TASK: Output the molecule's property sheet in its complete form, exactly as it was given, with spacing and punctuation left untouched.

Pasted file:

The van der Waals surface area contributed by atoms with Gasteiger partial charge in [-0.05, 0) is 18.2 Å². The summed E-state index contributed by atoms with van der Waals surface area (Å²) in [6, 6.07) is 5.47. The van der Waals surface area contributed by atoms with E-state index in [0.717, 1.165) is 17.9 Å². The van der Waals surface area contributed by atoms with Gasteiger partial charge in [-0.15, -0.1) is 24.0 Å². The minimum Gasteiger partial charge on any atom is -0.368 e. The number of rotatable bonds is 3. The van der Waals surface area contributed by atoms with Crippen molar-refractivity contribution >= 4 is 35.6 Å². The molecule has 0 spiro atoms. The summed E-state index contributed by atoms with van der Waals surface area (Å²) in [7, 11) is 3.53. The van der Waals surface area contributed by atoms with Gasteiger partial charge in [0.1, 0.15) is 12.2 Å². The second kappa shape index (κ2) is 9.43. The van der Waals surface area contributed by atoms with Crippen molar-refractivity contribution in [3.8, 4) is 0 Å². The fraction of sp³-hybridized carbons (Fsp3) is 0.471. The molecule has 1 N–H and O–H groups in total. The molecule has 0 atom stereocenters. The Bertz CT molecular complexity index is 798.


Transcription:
The van der Waals surface area contributed by atoms with Gasteiger partial charge in [-0.05, 0) is 18.2 Å². The summed E-state index contributed by atoms with van der Waals surface area (Å²) in [6, 6.07) is 5.47. The van der Waals surface area contributed by atoms with E-state index in [0.717, 1.165) is 17.9 Å². The van der Waals surface area contributed by atoms with Gasteiger partial charge in [-0.15, -0.1) is 24.0 Å². The minimum Gasteiger partial charge on any atom is -0.368 e. The number of rotatable bonds is 3. The van der Waals surface area contributed by atoms with Crippen molar-refractivity contribution >= 4 is 35.6 Å². The molecule has 0 spiro atoms. The summed E-state index contributed by atoms with van der Waals surface area (Å²) in [7, 11) is 3.53. The van der Waals surface area contributed by atoms with Gasteiger partial charge in [0.1, 0.15) is 12.2 Å². The second kappa shape index (κ2) is 9.43. The van der Waals surface area contributed by atoms with Crippen molar-refractivity contribution in [3.8, 4) is 0 Å². The fraction of sp³-hybridized carbons (Fsp3) is 0.471. The molecule has 1 N–H and O–H groups in total. The molecule has 0 atom stereocenters. The Bertz CT molecular complexity index is 798.